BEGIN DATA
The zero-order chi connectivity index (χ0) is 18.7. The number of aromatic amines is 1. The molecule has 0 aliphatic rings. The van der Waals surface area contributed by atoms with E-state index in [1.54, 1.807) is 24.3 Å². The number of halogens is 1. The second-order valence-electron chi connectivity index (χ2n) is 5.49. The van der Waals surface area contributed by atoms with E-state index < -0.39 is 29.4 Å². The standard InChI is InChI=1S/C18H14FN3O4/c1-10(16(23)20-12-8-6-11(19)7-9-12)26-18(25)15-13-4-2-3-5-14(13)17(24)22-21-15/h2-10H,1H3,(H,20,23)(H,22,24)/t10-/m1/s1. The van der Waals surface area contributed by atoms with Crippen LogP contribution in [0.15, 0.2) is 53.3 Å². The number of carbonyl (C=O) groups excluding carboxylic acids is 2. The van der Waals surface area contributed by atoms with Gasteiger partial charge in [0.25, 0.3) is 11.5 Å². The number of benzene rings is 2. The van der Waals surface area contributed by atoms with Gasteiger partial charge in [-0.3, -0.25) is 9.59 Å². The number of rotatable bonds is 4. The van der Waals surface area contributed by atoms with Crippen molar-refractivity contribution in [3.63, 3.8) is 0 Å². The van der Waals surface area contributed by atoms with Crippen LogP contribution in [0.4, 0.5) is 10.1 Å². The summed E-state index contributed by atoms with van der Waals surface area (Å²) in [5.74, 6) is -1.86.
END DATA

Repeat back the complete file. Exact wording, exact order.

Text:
The zero-order chi connectivity index (χ0) is 18.7. The number of aromatic amines is 1. The molecule has 0 aliphatic rings. The van der Waals surface area contributed by atoms with E-state index in [1.54, 1.807) is 24.3 Å². The number of halogens is 1. The second-order valence-electron chi connectivity index (χ2n) is 5.49. The van der Waals surface area contributed by atoms with E-state index < -0.39 is 29.4 Å². The standard InChI is InChI=1S/C18H14FN3O4/c1-10(16(23)20-12-8-6-11(19)7-9-12)26-18(25)15-13-4-2-3-5-14(13)17(24)22-21-15/h2-10H,1H3,(H,20,23)(H,22,24)/t10-/m1/s1. The van der Waals surface area contributed by atoms with Crippen LogP contribution in [0.15, 0.2) is 53.3 Å². The number of carbonyl (C=O) groups excluding carboxylic acids is 2. The van der Waals surface area contributed by atoms with Gasteiger partial charge in [0.25, 0.3) is 11.5 Å². The number of benzene rings is 2. The van der Waals surface area contributed by atoms with Gasteiger partial charge in [-0.3, -0.25) is 9.59 Å². The number of rotatable bonds is 4. The van der Waals surface area contributed by atoms with Crippen molar-refractivity contribution in [3.63, 3.8) is 0 Å². The van der Waals surface area contributed by atoms with Crippen LogP contribution in [0.4, 0.5) is 10.1 Å². The summed E-state index contributed by atoms with van der Waals surface area (Å²) in [5.74, 6) is -1.86.